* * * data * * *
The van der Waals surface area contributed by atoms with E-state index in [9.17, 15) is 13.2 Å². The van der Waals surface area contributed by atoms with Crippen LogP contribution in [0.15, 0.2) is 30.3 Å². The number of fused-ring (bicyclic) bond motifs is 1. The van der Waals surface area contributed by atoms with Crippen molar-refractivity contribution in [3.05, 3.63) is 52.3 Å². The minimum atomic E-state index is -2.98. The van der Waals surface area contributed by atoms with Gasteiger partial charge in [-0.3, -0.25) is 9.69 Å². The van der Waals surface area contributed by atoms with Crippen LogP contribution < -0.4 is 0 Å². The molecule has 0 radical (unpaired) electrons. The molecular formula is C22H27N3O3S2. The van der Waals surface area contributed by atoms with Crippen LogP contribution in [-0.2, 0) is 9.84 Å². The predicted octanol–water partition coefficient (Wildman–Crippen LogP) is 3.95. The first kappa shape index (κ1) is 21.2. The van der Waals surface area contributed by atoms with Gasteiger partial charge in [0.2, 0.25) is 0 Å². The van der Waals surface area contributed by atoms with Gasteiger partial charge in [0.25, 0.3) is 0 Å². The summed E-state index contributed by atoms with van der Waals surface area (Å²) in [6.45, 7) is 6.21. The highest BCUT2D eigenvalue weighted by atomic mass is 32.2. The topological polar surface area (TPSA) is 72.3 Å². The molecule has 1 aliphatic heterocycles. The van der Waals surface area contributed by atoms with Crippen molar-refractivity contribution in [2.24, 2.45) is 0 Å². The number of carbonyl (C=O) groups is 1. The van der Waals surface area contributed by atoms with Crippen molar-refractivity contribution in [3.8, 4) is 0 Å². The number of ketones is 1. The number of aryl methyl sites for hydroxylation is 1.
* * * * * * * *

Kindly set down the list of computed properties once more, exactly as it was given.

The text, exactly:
The van der Waals surface area contributed by atoms with E-state index in [9.17, 15) is 13.2 Å². The van der Waals surface area contributed by atoms with Crippen LogP contribution in [0.15, 0.2) is 30.3 Å². The number of fused-ring (bicyclic) bond motifs is 1. The van der Waals surface area contributed by atoms with Crippen molar-refractivity contribution in [3.05, 3.63) is 52.3 Å². The minimum atomic E-state index is -2.98. The van der Waals surface area contributed by atoms with Gasteiger partial charge in [-0.3, -0.25) is 9.69 Å². The van der Waals surface area contributed by atoms with Crippen LogP contribution < -0.4 is 0 Å². The molecule has 0 radical (unpaired) electrons. The molecular formula is C22H27N3O3S2. The van der Waals surface area contributed by atoms with Crippen LogP contribution in [-0.2, 0) is 9.84 Å². The predicted octanol–water partition coefficient (Wildman–Crippen LogP) is 3.95. The first kappa shape index (κ1) is 21.2. The van der Waals surface area contributed by atoms with Gasteiger partial charge in [0.2, 0.25) is 0 Å². The van der Waals surface area contributed by atoms with Gasteiger partial charge in [0.25, 0.3) is 0 Å². The summed E-state index contributed by atoms with van der Waals surface area (Å²) in [6.45, 7) is 6.21. The highest BCUT2D eigenvalue weighted by atomic mass is 32.2. The topological polar surface area (TPSA) is 72.3 Å². The molecule has 1 aliphatic heterocycles. The van der Waals surface area contributed by atoms with Crippen molar-refractivity contribution in [2.24, 2.45) is 0 Å². The number of carbonyl (C=O) groups is 1. The van der Waals surface area contributed by atoms with Crippen molar-refractivity contribution in [3.8, 4) is 0 Å². The number of ketones is 1. The number of aryl methyl sites for hydroxylation is 1.